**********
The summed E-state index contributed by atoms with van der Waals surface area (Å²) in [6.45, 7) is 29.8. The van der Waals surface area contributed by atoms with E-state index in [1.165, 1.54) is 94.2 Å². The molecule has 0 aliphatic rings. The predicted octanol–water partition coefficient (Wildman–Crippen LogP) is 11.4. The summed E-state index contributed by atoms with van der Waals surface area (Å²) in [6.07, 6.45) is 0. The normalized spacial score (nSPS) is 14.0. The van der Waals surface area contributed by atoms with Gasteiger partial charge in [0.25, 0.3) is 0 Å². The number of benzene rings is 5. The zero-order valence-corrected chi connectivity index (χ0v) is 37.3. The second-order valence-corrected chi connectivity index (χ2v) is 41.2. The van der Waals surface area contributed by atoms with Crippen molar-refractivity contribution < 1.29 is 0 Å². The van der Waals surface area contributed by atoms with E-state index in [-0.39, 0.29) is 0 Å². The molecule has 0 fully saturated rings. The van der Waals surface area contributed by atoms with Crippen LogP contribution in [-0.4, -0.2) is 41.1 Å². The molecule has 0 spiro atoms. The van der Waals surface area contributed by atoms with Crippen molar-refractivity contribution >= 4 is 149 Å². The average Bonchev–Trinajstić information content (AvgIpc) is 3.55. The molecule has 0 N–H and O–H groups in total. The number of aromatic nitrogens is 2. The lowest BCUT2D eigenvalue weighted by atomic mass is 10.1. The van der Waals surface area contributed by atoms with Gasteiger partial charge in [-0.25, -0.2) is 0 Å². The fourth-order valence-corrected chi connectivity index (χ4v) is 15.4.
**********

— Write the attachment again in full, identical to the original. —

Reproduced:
The summed E-state index contributed by atoms with van der Waals surface area (Å²) in [6.45, 7) is 29.8. The van der Waals surface area contributed by atoms with E-state index in [1.165, 1.54) is 94.2 Å². The molecule has 0 aliphatic rings. The predicted octanol–water partition coefficient (Wildman–Crippen LogP) is 11.4. The summed E-state index contributed by atoms with van der Waals surface area (Å²) in [6.07, 6.45) is 0. The normalized spacial score (nSPS) is 14.0. The van der Waals surface area contributed by atoms with Gasteiger partial charge in [0.25, 0.3) is 0 Å². The number of benzene rings is 5. The zero-order valence-corrected chi connectivity index (χ0v) is 37.3. The second-order valence-corrected chi connectivity index (χ2v) is 41.2. The van der Waals surface area contributed by atoms with Crippen molar-refractivity contribution < 1.29 is 0 Å². The van der Waals surface area contributed by atoms with E-state index in [-0.39, 0.29) is 0 Å². The molecule has 0 fully saturated rings. The van der Waals surface area contributed by atoms with Crippen LogP contribution in [-0.4, -0.2) is 41.1 Å². The molecule has 0 spiro atoms. The van der Waals surface area contributed by atoms with Crippen molar-refractivity contribution >= 4 is 149 Å². The average Bonchev–Trinajstić information content (AvgIpc) is 3.55. The molecule has 0 N–H and O–H groups in total. The number of aromatic nitrogens is 2. The lowest BCUT2D eigenvalue weighted by atomic mass is 10.1. The van der Waals surface area contributed by atoms with Gasteiger partial charge in [-0.25, -0.2) is 0 Å². The fourth-order valence-corrected chi connectivity index (χ4v) is 15.4.